Optimal: Extracellular 40% - Intracellular 60%
What is it?
Water is displayed in Total Mass (kg) and as a % of Overall Body Weight.
Total Water Mass is the accumulative water content of the body contained in the cells, tissues, blood, bones and organs. The average human adult male is approximately 60% water and the average adult female is approximately 50%.
Intracellular and Extracellular water is displayed in Mass (kg) and as a % of Total Water Mass.
Intracellular water is held within cells at a tissue level and should make up approximately 60% of Total Water Mass. Extracellular water is not held within cells and should make up around 40% of Total Water Mass.
Why is it important?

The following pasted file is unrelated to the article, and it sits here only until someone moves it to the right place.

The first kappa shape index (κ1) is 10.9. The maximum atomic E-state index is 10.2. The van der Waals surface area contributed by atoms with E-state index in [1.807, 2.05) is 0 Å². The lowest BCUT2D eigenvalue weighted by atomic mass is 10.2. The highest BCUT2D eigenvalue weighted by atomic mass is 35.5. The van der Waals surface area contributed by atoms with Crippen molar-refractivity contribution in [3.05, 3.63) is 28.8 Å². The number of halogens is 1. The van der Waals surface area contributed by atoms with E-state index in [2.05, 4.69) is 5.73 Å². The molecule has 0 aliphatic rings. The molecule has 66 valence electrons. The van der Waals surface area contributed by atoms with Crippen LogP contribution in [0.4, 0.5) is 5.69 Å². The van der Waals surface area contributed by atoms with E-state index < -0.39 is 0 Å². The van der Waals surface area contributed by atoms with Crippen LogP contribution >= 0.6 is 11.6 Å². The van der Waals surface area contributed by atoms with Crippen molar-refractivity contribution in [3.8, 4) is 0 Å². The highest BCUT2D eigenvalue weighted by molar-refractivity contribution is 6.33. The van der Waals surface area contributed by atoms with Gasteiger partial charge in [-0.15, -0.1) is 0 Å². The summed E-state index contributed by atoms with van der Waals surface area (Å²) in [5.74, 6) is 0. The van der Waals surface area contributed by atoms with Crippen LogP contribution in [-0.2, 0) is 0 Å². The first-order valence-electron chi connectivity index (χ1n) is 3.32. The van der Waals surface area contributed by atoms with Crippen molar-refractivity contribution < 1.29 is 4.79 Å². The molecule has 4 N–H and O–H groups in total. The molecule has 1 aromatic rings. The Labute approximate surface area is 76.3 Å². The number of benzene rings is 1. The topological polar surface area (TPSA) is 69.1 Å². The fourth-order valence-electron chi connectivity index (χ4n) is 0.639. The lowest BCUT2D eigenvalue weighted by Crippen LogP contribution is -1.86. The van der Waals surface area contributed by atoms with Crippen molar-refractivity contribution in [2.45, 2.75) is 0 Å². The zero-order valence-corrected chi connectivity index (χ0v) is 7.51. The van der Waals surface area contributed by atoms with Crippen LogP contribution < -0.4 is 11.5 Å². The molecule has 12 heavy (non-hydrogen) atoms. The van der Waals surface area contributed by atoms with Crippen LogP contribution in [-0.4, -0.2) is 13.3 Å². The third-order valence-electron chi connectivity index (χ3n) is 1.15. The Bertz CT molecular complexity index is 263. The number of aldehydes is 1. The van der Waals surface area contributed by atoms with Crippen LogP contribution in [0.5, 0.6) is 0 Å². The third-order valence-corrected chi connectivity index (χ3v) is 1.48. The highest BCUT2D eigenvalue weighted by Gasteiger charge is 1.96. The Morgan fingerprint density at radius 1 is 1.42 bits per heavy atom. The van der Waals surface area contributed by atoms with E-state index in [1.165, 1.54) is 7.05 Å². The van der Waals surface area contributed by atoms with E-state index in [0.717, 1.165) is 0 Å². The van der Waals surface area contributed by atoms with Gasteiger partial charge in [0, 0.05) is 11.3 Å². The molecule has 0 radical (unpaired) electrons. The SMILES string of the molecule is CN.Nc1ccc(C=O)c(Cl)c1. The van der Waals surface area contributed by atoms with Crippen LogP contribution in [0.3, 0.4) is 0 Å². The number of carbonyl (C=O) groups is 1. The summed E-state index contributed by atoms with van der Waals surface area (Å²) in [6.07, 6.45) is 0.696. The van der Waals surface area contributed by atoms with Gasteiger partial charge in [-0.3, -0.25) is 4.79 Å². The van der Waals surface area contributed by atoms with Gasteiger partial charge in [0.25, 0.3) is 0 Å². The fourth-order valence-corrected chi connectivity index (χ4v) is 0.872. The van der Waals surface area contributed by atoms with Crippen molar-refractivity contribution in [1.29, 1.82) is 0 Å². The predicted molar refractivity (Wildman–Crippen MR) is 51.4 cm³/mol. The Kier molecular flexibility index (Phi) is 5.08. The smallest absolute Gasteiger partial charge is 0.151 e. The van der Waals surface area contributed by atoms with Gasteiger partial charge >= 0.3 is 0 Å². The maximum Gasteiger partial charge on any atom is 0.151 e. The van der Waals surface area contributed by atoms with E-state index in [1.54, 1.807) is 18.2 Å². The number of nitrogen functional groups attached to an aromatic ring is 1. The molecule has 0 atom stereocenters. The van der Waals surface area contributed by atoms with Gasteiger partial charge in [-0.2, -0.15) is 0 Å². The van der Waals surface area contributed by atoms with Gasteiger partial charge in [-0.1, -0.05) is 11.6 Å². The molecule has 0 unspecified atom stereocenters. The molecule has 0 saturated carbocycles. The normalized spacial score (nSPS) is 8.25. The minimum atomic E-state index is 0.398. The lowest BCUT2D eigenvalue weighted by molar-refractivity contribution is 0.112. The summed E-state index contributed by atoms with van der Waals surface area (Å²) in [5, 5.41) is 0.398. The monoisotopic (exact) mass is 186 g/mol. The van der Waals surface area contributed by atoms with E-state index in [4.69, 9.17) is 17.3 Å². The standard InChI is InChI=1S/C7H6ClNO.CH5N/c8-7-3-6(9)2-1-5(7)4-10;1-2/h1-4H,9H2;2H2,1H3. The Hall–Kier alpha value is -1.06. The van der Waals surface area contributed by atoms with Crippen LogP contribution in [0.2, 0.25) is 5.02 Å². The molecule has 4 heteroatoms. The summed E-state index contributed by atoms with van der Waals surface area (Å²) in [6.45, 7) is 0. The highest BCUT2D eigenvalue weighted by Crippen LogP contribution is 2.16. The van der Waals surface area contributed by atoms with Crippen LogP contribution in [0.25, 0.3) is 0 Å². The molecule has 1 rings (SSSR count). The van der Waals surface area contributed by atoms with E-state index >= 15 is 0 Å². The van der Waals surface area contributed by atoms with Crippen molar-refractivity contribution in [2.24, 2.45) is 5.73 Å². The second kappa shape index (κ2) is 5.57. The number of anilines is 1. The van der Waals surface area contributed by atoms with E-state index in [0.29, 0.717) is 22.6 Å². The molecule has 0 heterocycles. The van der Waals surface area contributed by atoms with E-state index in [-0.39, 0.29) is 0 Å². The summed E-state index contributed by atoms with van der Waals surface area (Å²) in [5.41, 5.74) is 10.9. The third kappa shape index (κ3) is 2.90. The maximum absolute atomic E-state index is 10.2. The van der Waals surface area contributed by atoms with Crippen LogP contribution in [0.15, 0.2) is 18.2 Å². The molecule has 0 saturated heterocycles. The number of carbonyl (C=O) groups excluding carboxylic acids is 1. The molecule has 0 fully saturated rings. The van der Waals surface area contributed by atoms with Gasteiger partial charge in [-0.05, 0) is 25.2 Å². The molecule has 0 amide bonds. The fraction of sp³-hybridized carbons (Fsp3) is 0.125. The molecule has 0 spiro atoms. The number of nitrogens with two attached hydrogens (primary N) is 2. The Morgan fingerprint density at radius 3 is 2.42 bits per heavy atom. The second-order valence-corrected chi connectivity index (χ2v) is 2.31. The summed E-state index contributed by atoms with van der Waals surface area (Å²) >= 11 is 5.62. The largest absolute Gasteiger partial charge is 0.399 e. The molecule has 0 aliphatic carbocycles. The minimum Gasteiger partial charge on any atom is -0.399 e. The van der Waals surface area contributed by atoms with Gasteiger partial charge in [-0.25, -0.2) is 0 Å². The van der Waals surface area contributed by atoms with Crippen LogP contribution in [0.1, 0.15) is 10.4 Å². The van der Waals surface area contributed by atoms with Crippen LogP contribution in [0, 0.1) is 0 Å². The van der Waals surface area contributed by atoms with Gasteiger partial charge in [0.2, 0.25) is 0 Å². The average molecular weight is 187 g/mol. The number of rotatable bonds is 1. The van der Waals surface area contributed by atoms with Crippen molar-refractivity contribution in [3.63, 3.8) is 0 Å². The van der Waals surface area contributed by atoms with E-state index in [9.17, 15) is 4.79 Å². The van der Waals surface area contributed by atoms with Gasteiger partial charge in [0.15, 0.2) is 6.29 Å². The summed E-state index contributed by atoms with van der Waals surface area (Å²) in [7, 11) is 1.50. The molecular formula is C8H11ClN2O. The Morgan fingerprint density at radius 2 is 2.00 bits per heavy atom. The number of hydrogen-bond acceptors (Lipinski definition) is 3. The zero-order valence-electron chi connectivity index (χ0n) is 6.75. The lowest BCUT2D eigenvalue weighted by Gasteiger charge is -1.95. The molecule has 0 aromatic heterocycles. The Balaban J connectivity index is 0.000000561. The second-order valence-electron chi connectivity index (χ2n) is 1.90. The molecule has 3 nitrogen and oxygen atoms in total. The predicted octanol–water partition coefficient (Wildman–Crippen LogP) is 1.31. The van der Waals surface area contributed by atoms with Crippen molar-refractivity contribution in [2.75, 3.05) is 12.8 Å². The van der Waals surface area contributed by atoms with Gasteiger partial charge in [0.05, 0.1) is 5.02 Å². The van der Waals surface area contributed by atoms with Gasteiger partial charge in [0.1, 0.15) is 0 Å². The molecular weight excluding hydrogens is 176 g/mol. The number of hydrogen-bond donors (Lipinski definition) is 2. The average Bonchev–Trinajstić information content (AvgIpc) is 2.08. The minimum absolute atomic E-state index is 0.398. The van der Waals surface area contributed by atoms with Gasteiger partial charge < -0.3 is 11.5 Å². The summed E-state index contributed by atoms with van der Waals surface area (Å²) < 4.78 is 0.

Water has numerous roles in the human body. It acts as a building material; as a solvent, reaction medium and reactant; as a carrier for nutrients and waste products; in thermoregulation and as a lubricant and a shock absorber.
The body cannot produce enough water by metabolism or food alone to fulfil it’s needs, so it has to be replenished. In the typical UK climate an individual should drink a minimum of 1.2 litres (six to eight glasses) a day. This minimum should be increased if you are, undertaking exercise or strenuous work and in hot conditions.